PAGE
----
“The fact that a bad strategy worked for a while, they were just lucky that we were not hit by this crisis before or something similar.”
 
Gitta Kulczycki, Vice-President (Resources & Operations), disagrees with Sussman’s characterization of the investments.
 
For more than 20 years up until Dec. 31, 2008, the university’s investment strategy has generated an average return of 7.8 per cent, she says. The funds are invested in a broadly diversified portfolio which includes an asset mix of 35 per cent bonds, five per cent hedge funds and 60 per cent equities.
 
“The strategy of investing endowed funds, and that portion of non-endowed funds not required for short term purposes, has been in place since 1984,” she says, adding the recent equity market downturn reinforces the caution that “investment returns generated through the non-endowed funds should be concentrated on one-time expenditures versus ongoing operations.”
 
It is not the university's intention to address operating budget shortfalls by borrowing funds, she says.
 
Revenue growth and expenditure growth need to be balanced over the longer term and short-term borrowing does not address this. “It postpones to tomorrow difficult decisions which need to be made.”
 
Sussman also feels the cutbacks will have a detrimental effect on the department’s research, and ability to recruit and retain people.
 
Two or three faculty members are expected to leave the department next year, however Sussman says there is no money in the budget to replace them. He says budget constraints will make it difficult for the department to find supervisors for its increased PhD enrolments.
 
“We had plans to recruit and expand on the research side and those were frozen,” he says. “We are not the only ones facing this situation.”
 
For the Economics department, Sussman fears the faculty attrition and any reputational damage will make the department fall off the radar of graduate students as a viable place to study, especially if other universities continue to recruit faculty through these difficult economic times.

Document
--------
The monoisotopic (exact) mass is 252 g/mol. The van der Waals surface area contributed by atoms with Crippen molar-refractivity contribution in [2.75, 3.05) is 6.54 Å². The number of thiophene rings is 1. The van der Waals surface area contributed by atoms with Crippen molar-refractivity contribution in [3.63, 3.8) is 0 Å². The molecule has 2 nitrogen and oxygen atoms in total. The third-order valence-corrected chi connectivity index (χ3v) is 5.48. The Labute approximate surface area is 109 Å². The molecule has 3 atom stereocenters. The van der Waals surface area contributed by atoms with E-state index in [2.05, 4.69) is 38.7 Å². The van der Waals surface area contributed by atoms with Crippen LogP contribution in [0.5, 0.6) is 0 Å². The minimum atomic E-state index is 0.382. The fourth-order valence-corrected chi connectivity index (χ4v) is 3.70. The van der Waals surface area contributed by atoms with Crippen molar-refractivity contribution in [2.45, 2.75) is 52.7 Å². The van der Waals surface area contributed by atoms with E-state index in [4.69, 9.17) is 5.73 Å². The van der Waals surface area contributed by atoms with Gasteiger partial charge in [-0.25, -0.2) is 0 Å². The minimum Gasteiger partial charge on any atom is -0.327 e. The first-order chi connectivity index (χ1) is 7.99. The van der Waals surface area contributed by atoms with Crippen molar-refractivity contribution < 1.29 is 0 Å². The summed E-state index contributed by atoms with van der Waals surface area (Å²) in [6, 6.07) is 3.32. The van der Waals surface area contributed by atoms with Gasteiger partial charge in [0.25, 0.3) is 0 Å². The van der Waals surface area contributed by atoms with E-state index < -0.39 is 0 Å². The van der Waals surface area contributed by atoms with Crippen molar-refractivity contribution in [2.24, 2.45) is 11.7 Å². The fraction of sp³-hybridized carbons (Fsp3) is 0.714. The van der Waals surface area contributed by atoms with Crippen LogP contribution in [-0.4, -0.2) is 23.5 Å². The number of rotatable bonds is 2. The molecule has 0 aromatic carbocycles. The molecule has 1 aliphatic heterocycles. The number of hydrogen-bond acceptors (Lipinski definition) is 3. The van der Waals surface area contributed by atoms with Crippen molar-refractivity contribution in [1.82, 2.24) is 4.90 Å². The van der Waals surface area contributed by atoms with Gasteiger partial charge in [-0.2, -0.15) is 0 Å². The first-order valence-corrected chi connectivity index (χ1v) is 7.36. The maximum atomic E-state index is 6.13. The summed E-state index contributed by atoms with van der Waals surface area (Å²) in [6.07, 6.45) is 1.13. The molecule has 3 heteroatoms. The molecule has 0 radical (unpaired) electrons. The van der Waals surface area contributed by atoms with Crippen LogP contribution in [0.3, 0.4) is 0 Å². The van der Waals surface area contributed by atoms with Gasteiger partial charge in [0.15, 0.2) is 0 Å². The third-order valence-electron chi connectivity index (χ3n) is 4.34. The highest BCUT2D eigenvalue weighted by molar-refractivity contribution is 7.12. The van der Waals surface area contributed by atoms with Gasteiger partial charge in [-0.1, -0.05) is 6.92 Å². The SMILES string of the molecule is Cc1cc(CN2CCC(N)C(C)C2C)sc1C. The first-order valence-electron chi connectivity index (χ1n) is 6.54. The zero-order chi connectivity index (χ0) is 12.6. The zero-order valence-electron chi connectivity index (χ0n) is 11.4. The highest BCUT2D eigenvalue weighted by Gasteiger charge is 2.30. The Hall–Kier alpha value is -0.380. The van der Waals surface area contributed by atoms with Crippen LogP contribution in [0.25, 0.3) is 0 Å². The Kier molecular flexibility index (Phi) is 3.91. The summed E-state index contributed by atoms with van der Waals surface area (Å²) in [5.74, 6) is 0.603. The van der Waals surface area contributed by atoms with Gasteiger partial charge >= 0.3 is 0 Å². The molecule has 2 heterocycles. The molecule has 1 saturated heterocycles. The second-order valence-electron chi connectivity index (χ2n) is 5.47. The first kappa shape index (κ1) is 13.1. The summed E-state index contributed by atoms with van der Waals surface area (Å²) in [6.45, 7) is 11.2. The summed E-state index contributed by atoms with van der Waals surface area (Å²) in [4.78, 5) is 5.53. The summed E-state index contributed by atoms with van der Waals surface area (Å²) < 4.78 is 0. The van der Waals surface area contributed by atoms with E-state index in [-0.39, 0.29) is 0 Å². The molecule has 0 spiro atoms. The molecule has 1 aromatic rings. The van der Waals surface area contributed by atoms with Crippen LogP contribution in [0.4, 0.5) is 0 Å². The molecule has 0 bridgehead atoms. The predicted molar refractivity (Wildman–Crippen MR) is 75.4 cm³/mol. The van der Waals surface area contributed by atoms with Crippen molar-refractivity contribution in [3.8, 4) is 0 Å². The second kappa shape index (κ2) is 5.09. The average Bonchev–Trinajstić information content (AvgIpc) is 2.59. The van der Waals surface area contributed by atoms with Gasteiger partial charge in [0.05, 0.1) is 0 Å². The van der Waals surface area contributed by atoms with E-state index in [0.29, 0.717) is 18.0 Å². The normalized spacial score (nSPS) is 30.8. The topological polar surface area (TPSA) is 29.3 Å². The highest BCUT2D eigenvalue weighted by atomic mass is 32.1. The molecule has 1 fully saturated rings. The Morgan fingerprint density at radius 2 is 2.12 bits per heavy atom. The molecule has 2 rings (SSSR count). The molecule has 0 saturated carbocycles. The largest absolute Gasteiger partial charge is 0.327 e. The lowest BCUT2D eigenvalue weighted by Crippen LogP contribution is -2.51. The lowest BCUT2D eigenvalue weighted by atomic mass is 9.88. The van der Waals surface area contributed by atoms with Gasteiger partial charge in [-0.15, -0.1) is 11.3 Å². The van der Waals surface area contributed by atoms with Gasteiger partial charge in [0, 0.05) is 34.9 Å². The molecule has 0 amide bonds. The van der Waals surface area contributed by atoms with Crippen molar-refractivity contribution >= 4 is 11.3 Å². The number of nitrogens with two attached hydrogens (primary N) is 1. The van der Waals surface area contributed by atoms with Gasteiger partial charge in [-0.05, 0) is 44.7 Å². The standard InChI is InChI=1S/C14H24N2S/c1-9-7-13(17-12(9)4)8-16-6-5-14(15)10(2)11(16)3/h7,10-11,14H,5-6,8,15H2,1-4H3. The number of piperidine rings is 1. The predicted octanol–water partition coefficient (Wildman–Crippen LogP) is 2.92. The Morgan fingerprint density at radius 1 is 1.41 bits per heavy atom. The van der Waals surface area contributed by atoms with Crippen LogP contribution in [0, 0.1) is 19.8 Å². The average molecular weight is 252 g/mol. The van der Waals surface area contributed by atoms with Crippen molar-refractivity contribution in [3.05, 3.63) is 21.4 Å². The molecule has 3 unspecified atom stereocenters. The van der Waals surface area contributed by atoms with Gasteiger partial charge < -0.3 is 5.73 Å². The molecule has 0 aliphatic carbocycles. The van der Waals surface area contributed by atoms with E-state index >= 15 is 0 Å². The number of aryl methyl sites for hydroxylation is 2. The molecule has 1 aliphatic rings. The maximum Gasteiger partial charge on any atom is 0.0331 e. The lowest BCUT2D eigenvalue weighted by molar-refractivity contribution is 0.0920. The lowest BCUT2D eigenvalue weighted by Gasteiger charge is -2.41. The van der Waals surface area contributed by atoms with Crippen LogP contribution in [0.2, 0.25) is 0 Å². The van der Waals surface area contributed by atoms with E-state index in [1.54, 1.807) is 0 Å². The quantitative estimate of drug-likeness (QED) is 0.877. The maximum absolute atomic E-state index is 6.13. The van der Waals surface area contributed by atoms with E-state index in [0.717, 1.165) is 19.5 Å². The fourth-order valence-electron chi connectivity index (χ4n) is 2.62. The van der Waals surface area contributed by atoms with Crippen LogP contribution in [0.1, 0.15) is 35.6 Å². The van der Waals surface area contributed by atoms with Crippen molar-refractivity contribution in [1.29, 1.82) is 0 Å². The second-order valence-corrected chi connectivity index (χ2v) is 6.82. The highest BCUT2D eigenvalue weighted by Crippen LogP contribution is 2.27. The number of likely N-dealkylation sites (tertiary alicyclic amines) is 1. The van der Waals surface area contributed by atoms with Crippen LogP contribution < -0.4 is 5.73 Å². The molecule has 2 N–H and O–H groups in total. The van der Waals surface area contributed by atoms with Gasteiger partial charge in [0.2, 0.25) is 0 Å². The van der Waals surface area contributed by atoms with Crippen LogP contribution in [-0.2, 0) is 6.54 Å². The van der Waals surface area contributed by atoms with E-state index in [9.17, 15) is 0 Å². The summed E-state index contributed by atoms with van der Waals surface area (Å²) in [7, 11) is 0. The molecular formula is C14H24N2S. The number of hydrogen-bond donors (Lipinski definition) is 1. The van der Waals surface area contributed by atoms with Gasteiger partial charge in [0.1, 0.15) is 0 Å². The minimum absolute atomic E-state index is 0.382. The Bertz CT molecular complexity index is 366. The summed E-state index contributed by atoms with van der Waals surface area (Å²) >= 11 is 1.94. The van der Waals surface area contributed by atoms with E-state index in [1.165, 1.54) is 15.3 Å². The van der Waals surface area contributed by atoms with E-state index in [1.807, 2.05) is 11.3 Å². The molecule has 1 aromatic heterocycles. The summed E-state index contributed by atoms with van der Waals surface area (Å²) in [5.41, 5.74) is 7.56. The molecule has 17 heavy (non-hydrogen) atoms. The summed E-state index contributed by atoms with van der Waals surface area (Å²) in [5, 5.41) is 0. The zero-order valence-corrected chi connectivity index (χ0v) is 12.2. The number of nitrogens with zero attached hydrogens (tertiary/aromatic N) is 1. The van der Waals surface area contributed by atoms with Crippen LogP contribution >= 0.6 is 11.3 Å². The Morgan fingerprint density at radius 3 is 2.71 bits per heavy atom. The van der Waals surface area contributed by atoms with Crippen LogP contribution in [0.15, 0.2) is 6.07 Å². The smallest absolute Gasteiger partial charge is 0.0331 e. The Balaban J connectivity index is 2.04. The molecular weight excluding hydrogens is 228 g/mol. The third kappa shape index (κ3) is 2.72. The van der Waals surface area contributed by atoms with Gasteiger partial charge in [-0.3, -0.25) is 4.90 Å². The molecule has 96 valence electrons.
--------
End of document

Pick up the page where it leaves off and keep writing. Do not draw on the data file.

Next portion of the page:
Sussman thinks the university should consider short-term borrowing. He also suggested the faculty leaders sit down together to discuss all possible solutions to the financial shortfalls. “It’s not too late to do that,” he says.
 
If the university feels there is a structural problem, he says the university should not restructure in the middle of a recession.
 
“If you can hang on for a year and not lay off these people, do the restructuring later and send them out on the market when the job market is better, I would accept that,” he says.
 
Fred Longstaffe, Provost & Vice President (Academic), says he regrets that Sussman felt it necessary to step down from his position as chair. He says layoffs are “extraordinarily difficult” for anyone put in the position to notify staff.
 
“It is important to get our operating expenses and revenues back into balance within the reality presented by the current difficult economic situation.  I do not see the overall economy improving substantially over the short or mid-term, and so we will need to reduce our operating expenses.  
 
“Our goal is to minimize the need for layoffs as a means of achieving the necessary expenditure reductions, but some layoffs almost certainly will be necessary,” he adds.
 
Kulczycki acknowledges current economic times are challenging for everyone; “for leaders it is particularly so, casting them in the position of having to take very difficult decisions. 
 
“Western is fortunate with the calibre of leadership we have in our faculties and support units and working together we will surmount our current challenges,” she says.